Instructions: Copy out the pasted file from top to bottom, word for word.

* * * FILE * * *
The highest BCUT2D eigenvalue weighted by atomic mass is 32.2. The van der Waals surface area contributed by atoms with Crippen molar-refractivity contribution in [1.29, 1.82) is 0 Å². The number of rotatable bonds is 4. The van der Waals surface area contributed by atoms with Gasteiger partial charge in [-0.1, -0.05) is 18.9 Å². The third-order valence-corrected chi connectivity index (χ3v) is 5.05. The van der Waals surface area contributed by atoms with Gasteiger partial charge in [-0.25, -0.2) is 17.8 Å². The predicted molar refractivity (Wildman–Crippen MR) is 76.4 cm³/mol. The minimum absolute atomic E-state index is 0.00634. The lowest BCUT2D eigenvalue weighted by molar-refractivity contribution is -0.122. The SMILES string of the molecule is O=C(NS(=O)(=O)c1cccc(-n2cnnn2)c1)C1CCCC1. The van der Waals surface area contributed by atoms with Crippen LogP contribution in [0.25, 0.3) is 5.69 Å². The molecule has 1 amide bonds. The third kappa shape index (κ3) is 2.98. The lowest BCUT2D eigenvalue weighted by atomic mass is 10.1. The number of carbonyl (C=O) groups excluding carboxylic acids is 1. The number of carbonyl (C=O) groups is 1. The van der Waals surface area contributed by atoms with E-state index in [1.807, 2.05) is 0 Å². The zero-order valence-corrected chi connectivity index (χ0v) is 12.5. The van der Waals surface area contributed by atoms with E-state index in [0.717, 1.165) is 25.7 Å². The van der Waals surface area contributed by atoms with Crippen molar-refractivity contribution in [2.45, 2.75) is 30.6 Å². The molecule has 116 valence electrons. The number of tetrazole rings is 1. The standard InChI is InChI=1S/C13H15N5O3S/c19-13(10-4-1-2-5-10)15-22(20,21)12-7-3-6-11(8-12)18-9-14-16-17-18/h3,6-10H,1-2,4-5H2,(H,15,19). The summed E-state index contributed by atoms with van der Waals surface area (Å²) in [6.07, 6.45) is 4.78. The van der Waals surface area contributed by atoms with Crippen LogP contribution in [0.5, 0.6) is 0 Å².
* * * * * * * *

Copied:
The highest BCUT2D eigenvalue weighted by atomic mass is 32.2. The van der Waals surface area contributed by atoms with Crippen molar-refractivity contribution in [1.29, 1.82) is 0 Å². The number of rotatable bonds is 4. The van der Waals surface area contributed by atoms with Gasteiger partial charge in [-0.1, -0.05) is 18.9 Å². The third-order valence-corrected chi connectivity index (χ3v) is 5.05. The van der Waals surface area contributed by atoms with Gasteiger partial charge in [-0.25, -0.2) is 17.8 Å². The predicted molar refractivity (Wildman–Crippen MR) is 76.4 cm³/mol. The minimum absolute atomic E-state index is 0.00634. The lowest BCUT2D eigenvalue weighted by molar-refractivity contribution is -0.122. The SMILES string of the molecule is O=C(NS(=O)(=O)c1cccc(-n2cnnn2)c1)C1CCCC1. The van der Waals surface area contributed by atoms with Crippen LogP contribution in [0.25, 0.3) is 5.69 Å². The molecule has 1 amide bonds. The third kappa shape index (κ3) is 2.98. The lowest BCUT2D eigenvalue weighted by atomic mass is 10.1. The number of carbonyl (C=O) groups excluding carboxylic acids is 1. The number of carbonyl (C=O) groups is 1. The van der Waals surface area contributed by atoms with E-state index in [1.807, 2.05) is 0 Å². The zero-order valence-corrected chi connectivity index (χ0v) is 12.5. The van der Waals surface area contributed by atoms with E-state index in [0.717, 1.165) is 25.7 Å². The van der Waals surface area contributed by atoms with Crippen molar-refractivity contribution in [2.45, 2.75) is 30.6 Å². The molecule has 116 valence electrons. The number of tetrazole rings is 1. The standard InChI is InChI=1S/C13H15N5O3S/c19-13(10-4-1-2-5-10)15-22(20,21)12-7-3-6-11(8-12)18-9-14-16-17-18/h3,6-10H,1-2,4-5H2,(H,15,19). The summed E-state index contributed by atoms with van der Waals surface area (Å²) in [6.07, 6.45) is 4.78. The van der Waals surface area contributed by atoms with Crippen LogP contribution in [0.5, 0.6) is 0 Å².